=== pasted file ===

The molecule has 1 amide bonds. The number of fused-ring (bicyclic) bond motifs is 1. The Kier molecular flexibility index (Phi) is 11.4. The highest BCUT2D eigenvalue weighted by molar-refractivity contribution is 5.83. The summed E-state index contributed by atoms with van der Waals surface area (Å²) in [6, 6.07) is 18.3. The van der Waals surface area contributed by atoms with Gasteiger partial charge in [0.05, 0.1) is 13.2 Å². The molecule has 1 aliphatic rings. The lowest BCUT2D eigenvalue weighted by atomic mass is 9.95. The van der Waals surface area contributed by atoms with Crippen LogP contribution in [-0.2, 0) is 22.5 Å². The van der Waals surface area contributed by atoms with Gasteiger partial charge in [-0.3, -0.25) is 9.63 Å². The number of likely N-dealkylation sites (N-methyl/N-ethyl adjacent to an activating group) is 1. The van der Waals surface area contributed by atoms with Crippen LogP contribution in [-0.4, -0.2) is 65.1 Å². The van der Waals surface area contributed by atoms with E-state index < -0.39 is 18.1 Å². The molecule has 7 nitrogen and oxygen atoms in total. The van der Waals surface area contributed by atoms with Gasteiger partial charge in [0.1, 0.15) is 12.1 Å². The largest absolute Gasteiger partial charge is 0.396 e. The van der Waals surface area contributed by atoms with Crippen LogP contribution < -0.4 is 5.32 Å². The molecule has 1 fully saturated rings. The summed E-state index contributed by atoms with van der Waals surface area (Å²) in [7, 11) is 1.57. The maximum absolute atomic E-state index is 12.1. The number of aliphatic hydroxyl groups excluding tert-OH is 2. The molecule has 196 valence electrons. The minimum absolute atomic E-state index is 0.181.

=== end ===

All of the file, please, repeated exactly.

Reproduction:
The molecule has 1 amide bonds. The number of fused-ring (bicyclic) bond motifs is 1. The Kier molecular flexibility index (Phi) is 11.4. The highest BCUT2D eigenvalue weighted by molar-refractivity contribution is 5.83. The summed E-state index contributed by atoms with van der Waals surface area (Å²) in [6, 6.07) is 18.3. The van der Waals surface area contributed by atoms with Gasteiger partial charge in [0.05, 0.1) is 13.2 Å². The molecule has 1 aliphatic rings. The lowest BCUT2D eigenvalue weighted by atomic mass is 9.95. The van der Waals surface area contributed by atoms with Crippen LogP contribution in [-0.2, 0) is 22.5 Å². The van der Waals surface area contributed by atoms with Gasteiger partial charge in [-0.3, -0.25) is 9.63 Å². The number of likely N-dealkylation sites (N-methyl/N-ethyl adjacent to an activating group) is 1. The van der Waals surface area contributed by atoms with Crippen LogP contribution in [-0.4, -0.2) is 65.1 Å². The van der Waals surface area contributed by atoms with E-state index < -0.39 is 18.1 Å². The molecule has 7 nitrogen and oxygen atoms in total. The van der Waals surface area contributed by atoms with Gasteiger partial charge in [0.1, 0.15) is 12.1 Å². The largest absolute Gasteiger partial charge is 0.396 e. The van der Waals surface area contributed by atoms with Crippen LogP contribution < -0.4 is 5.32 Å². The molecule has 1 fully saturated rings. The summed E-state index contributed by atoms with van der Waals surface area (Å²) in [7, 11) is 1.57. The maximum absolute atomic E-state index is 12.1. The number of aliphatic hydroxyl groups excluding tert-OH is 2. The molecule has 196 valence electrons. The minimum absolute atomic E-state index is 0.181.